I'm not sure exactly which cousin the girls
would have been so eager to visit. Both the
Herbert family (first cousins) and the Willis
family (second cousins) lived in Sydney.
My guess is that it was cousin Irven Herbert,
since she gets the most mention in
previous letters.
Edith and Joyce are making plans to visit Sydney at Christmas. We tell them that lots of things are likely to happen before then, which may prevent them visiting their cousin. But that doesn't stop them from making their own plans.

I have not heard a great deal from Rex during the past few weeks. He is still in Sydney.

There was a weekend Camp over Saturday and Sunday, at “Manyung”, but the weather was so desperately cold, that I decided not to go. We are right now having some of the coldest weather we have yet experienced this year. It is certainly not weather for camping.

We are planning a membership campaign for the period July 13 to 27, and just now various meetings are being held in preparation for the event.

Wardrop House was a YMCA Hostel located
in Northcote, north of Melbourne.
See Darebin Heritage, YMCA Hostel, Northcote
Wardrop House is very low with only 22 in residence. On the five months’ work we are down about £100 in the Wardrop accounts. This is adding to our burden at the Central building.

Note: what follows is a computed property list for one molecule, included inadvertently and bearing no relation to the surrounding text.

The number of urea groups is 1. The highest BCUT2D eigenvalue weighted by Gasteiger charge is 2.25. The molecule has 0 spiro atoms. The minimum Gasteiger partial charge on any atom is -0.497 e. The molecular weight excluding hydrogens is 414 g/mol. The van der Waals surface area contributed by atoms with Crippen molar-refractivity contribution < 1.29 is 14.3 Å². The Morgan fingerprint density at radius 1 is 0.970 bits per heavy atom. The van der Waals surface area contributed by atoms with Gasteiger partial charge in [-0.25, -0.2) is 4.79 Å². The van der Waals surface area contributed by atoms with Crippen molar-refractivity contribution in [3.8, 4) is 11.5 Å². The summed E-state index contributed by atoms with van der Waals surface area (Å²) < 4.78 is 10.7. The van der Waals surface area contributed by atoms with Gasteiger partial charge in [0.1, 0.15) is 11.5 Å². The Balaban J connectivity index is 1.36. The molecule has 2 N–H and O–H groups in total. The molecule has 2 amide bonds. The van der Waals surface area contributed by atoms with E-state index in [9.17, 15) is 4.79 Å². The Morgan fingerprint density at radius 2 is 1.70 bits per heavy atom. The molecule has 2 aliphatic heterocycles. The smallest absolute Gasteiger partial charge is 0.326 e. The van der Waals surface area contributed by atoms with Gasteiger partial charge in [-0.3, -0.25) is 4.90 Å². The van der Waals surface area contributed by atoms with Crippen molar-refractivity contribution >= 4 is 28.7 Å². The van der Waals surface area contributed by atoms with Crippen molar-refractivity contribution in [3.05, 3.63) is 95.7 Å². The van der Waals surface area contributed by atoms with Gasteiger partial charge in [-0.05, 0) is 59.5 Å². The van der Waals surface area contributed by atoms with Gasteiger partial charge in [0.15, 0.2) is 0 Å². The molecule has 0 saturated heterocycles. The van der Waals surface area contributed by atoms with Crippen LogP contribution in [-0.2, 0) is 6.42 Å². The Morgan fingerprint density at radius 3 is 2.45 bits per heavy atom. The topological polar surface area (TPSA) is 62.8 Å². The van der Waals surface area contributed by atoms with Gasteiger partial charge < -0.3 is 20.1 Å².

We initiated a diningroom service for residents and others in the middle of May. This has taken on quite well among the residents but is a losing proposition financially. We may have to make a number of adjustments in the next month.

Under separate cover I have sent to you a copy of the book “Australian Birds and Blossoms”, which I thought would be useful to you; also newspapers reporting the elections in New Sough Wales. Mr. Lang was soundly thrashed in the elections.

I have also sent to you a set of reports as presented at the Board meeting last week and from these you will gather quite a lot concerning the various departments of work.

We are having a quiet drive for funds among the number of our well-to-do friends and are hoping to secure a few hundred pounds to tide us over the lean period. Last week Mr. Crosby got a contribution of £100 from one good friend. We have others whom we are approaching this week. Raising money these days is a very difficult job.